My final gripe with the paintings of Adolf Hitler is his choice in subject. Hitler has been criticized by artists for years for his technical skills, but most criticism levied against him revolves around the subjects of his paintings. In his book, “Hitler and the Power of Aesthetics,” Frederic Spotts says: “Like most amateurs, he began by painting simple landscapes. With neither innate originality nor professional training, he went on to imitate the watercolors and prints of the south German school and the postcard scenes — everyday urban views that were popular at the time.... Moreover, he had to paint the sort of thing that an unknown and untalented amateur might be able to sell, and that was inexpensive reproductions of familiar places” (p. 125). I feel I could not have said it better myself. His paintings lack originality and inspiration. Furthermore, later on in the book, Spotts asks a modern art critic to review Hitler’s pieces without being told who painted them. To paraphrase, he said that he thought the paintings were good but noted that the noticeably different way he drew human beings showed a “profound disinterest in people.”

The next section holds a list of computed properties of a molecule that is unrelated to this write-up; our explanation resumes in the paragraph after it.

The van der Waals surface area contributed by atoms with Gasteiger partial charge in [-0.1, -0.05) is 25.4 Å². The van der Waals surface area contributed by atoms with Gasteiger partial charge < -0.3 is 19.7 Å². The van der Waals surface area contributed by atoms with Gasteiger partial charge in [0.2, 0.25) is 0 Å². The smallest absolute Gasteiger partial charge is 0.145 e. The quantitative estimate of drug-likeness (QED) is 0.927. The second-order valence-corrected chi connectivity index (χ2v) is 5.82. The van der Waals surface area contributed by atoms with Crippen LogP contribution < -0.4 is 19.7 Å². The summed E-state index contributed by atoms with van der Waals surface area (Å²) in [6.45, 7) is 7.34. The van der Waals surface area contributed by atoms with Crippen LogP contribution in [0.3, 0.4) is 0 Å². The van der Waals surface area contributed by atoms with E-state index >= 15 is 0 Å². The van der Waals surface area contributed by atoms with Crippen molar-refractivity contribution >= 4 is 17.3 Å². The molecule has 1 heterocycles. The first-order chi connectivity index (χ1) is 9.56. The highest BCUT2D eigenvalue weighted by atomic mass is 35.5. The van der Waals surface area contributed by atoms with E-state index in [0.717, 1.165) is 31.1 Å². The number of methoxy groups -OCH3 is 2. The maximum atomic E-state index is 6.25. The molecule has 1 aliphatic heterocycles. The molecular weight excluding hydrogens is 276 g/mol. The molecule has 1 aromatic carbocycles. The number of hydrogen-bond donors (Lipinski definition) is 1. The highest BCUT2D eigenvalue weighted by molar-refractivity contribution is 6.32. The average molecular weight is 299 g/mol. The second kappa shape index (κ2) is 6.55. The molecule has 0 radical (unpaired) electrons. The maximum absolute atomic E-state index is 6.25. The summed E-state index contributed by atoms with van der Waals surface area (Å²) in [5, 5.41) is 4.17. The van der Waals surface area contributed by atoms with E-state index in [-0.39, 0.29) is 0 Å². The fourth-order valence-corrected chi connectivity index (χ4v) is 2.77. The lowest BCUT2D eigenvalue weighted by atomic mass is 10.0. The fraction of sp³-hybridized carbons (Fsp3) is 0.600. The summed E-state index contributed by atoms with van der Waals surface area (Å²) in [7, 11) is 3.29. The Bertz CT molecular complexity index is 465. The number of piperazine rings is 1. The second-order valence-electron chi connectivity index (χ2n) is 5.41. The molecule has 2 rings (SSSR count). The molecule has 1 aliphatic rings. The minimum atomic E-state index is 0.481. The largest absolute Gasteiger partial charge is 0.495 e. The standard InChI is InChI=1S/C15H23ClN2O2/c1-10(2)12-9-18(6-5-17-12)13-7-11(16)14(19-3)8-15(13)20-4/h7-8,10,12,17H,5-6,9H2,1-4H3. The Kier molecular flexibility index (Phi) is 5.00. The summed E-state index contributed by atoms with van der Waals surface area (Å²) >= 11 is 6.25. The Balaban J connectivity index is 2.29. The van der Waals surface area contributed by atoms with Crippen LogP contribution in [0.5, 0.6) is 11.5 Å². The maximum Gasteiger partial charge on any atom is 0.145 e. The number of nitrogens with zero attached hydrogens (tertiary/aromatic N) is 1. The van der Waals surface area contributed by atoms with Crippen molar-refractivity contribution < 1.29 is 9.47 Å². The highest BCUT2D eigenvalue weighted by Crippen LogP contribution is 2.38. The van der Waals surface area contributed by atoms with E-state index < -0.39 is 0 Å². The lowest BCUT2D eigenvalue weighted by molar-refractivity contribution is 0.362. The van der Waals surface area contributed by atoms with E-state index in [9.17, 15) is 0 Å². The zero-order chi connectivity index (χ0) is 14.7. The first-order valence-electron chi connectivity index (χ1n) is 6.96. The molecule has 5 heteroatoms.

Opéra De Vienne by Adolf Hitler, Public Domain, wikiart.com

Hitler’s War on Modern Art


During the 1930s, there was a huge overlap in art and politics spearheaded by modern artist, George Grosz. Grosz was a political communist working in Berlin. He used his art to spread his ideas, criticize those in power, and mock Adolf Hitler. Naturally, when Hitler decided to wage war on modern art, Grosz was enemy number one. Grosz himself was able to escape the Nazis, but his art was confiscated from museums, along with the pieces of many other modern artists. These pieces were put on display in Hitler’s “Degenerate Art Exhibition.” Hitler, after giving up on art, seemingly came back to seek a bizarre revenge on those who didn’t, those who made it. Hitler had always copied the works of nineteenth-century artists such as Rudolf von Alt. One can assume that after never succeeding through his style, it was probably mind-boggling to him to see artists who could pursue a career in what they loved, painting whatever they wanted. These artists who broke the rules were praised and rightfully so. They broke boundaries and influenced the future of art and art history, something Hitler could never do. This fascist-style revenge shows a true insecurity behind him, at least for me.


Explosion by George Grosz, Public Domain US, wikiart.com

The Steve Bannon Comparison